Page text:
The new study from the Committee on National Statistics provides a useful guide for federal statistical agencies to modernize and integrate how they measure these three important concepts. To understand the current state of the federal statistical system in relation to these concepts, this might be the best single place to start because the report is replete with tables that provide detailed guides to the types and quality of data available in the federal statistical system.

The report’s recommendations are similarly comprehensive. It urges federal statistical agencies to focus on data features that have been particularly in demand among researchers since the beginning of the COVID-19 pandemic in early 2020, such as estimates for small geographic areas, estimates for various demographic groups, and data that are released on a consistent and timely basis. The recommendations also suggest pathways for improving current distributional products, including the U.S. Bureau of Labor Statistics’ Distribution of Personal Consumption Expenditures, the U.S. Bureau of Economic Analysis’ Distribution of Personal Income, and the Census Bureau’s new National Experimental Wellbeing Statistics.

Chapter 5 of the Committee on National Statistics report will be of particular interest to academic economists. The chapter digs in on the methods and options for creating an integrated system of statistics that conforms to the committee’s recommendations in prior chapters. There are several technical challenges that require more research, including linking methods, imputation, and alignment with national accounts concepts and the budget constraint.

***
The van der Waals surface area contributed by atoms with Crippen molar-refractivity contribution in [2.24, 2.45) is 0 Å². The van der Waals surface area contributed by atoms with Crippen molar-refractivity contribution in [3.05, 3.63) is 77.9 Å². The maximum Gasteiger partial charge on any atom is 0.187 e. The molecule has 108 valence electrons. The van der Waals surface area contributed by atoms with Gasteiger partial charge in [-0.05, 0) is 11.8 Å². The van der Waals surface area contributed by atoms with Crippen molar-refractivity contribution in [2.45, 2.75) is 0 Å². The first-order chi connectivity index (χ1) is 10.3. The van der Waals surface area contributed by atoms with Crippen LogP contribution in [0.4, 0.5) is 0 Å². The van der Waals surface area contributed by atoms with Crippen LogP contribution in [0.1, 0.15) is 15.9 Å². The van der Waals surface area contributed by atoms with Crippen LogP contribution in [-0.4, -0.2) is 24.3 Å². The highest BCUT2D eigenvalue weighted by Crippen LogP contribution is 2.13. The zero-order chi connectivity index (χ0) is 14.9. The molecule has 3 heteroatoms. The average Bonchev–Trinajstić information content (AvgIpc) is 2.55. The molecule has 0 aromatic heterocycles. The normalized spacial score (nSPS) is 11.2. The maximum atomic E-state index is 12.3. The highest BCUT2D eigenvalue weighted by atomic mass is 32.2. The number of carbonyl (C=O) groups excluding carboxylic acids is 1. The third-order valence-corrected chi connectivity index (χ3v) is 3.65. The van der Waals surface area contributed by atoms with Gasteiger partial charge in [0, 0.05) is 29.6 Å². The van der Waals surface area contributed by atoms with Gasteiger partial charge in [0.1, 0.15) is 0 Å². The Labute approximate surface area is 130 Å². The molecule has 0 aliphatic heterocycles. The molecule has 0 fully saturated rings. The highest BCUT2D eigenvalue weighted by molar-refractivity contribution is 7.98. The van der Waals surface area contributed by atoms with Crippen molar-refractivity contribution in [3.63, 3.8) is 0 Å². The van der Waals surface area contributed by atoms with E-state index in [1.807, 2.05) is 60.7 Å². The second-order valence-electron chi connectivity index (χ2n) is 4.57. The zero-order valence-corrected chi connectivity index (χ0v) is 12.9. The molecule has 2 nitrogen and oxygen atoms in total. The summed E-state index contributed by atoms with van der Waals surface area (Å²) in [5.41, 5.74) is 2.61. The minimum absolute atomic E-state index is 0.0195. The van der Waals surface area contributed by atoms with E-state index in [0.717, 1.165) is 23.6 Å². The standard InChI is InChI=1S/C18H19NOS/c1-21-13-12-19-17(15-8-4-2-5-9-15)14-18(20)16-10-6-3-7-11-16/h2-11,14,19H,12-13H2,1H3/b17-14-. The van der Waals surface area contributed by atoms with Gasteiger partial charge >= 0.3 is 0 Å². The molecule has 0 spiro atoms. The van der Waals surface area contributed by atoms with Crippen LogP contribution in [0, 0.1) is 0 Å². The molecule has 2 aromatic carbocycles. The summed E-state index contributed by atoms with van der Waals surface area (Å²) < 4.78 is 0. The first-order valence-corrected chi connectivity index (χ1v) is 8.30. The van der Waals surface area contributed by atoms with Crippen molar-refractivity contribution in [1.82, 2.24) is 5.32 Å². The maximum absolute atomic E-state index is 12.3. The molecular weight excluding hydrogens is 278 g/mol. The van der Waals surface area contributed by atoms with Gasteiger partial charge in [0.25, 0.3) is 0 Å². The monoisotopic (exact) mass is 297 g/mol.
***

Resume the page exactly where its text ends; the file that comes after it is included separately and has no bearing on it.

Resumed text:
The report calls for pilot studies to investigate some of these challenges. On page 5–26, for instance, the panel suggests various pilot studies, including on: “expanding [the National Experimental Wellbeing Statistics] to include in-kind transfer programs, health benefits, income taxes, and capital gains;” [using] “commercial data to improve consumer expenditure data in the CE survey;” or [comparisons] “of the consumption (or spending) estimates using the budget identity.” Researchers with access to Census Bureau Research Data Centers can contribute to this effort.

The Committee on National Statistics also expresses an interest in an experimental public-domain system of statistics created using publicly available data that could be investigated by researchers. Such a dataset could serve as a bridge to a more comprehensive dataset based on administrative data. It could also be a testing ground for data-linkage techniques that would be useful in the construction of the more comprehensive dataset.


Implementing the report’s recommendations will, of course, require resources. Yet federal statistical agencies are perennially under resourced. And when federal budgeting turns contractionary, as it recently has, statistical agencies are often casualties.

That’s a mistake. Federal statistics are a critical resource for the U.S. economy that costs relatively little. Gaps in the federal statistical system caused by insufficient resources hinder national policy priorities. It’s difficult to monitor the development of a national semiconductor industry, for example, when the U.S. Department of Commerce and the U.S. Department of Labor disagree about how many semiconductor manufacturing workers and establishments there are in the country.

The Committee on National Statistics’ new report is a valuable roadmap to developing statistics that will give us a better understanding the distribution of resources in the United States—if policymakers can muster the will to follow it and fund the agencies that will carry it out. Developing an integrated system of income, consumption, and wealth data will open a wealth of possibilities for researchers seeking to understand policy and household well-being, and will guide policymakers as they work to address the inequalities pervasive throughout the U.S. economy.